Ando in the perspective of critical regionalism: Concrete Resistance

1824 Words8 Pages
Through this paper a comparative representation on the definition and background of the evolution of critical regionalism will be explored. Moreover through this essay, the arguments of how ‘Ando’s’ architectural approach is of a ‘critical regionalist’ manner will be examined significantly. The definition of critical regionalism is a direct approach to architecture that strives to oppose ‘placelessness’ and the apparent lack of identity and character in modern architecture through the use of building's geographical context. The term ‘critical regionalism’ was first established as a concept in the 1980s through papers written by Tzonis, Lefaivre and Kenneth Frampton. Throughout Frampton’s writings he mentions and somewhat commemorates Tadao Ando as a critical regionalist and uses the specific advance as a theory to discuss Ando’s architecture (Frampton, 1983). Regardless of this ‘label’, Tadao Ando has not used the term “critical Regionalism” in relation to his work, nor has he made any objection about the term being labelled to him. In addition, Frampton’s article “Towards a Critical Regionalism” fails to mention Ando and this provokes an array of questions about whether an appropriate term to describe the architecture of Ando is “critical regionalist” (Frampton, 1983). Furthermore an alternative label, “concrete regionalist” was devised and formulated by Catherine Slessor, currently an editor of the Architectural Review (Slessor, 2000). This expression “concrete regionalist” illustrates Ando’s somewhat poetic and insightful adaptation of concrete with reference to the context of the local area, therefore reducing the ‘critical’ characteristics of both Ando’s theoretical and practical approach towards architecture (2000, p.... ... middle of paper ... ... critical history’ – Kenneth Frampton  ‘Towards a Critical Regionalism’ - Kenneth Frampton  ‘The Geometry of Human Space’ – Tadao Ando  ‘Border Literary Histories, Globalization, and Critical Regionalism’ - José E. Limón  ‘The edges of the earth: critical regionalism as an aesthetics of the singular’ - Warwick Mules  ‘Tadao Ando: The Yale Studio and Current Works’ – Kenneth Frampton  ‘Shaking the Foundations: Japanese Architects in Dialogue’ - Christophe Knabe and Joerg Rainer Noennig.  ‘The Japanese New Wave’ - Kenneth Frampton  ‘Towards a Critical Regionalism: Six Points for an Architecture of Resistance’ - Kenneth Frampton  ‘Concrete Regionalism’ - Catherine Slessor  ‘Universal Civilization and National Cultures’ - Paul Ricoeur  ‘The Grid and the Pathway’ - Alexander Tzonis and Liane Lefaivre  ‘The South in Architecture’ - Lewis Mumford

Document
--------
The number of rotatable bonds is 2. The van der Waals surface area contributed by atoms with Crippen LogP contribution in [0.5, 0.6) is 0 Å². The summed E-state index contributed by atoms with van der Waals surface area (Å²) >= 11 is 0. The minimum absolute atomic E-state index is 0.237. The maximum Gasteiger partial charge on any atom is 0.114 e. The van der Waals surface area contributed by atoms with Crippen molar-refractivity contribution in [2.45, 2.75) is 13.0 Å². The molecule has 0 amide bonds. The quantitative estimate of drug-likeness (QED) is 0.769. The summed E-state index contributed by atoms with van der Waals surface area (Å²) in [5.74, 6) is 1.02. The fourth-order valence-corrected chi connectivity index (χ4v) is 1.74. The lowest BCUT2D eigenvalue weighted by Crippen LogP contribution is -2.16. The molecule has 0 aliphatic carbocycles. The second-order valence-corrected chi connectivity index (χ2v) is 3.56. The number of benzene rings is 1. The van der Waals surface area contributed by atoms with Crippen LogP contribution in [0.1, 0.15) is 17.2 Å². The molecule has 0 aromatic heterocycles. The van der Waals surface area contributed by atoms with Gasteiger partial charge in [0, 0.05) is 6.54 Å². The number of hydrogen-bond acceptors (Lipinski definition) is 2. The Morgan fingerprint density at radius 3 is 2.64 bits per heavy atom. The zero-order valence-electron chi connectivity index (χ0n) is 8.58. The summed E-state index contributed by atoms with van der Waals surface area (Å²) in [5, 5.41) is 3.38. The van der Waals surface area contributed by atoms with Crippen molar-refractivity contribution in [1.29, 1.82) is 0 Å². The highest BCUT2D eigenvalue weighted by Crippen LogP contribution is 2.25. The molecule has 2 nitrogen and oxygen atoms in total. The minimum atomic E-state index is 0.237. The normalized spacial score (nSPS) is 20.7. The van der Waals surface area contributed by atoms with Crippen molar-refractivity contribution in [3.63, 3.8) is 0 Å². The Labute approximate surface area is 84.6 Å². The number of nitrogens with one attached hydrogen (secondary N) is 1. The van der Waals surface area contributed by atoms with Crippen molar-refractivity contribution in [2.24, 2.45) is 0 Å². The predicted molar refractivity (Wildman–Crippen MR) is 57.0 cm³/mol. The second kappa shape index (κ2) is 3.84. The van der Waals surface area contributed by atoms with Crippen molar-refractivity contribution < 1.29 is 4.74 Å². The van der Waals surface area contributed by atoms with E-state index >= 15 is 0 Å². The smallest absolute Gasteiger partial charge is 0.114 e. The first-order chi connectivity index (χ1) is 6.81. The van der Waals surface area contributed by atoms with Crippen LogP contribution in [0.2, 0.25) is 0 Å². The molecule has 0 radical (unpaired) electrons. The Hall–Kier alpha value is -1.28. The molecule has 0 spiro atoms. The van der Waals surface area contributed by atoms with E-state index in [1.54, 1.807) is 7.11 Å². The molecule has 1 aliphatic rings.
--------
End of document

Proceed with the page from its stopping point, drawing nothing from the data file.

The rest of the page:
More about Ando in the perspective of critical regionalism: Concrete Resistance

      Open Document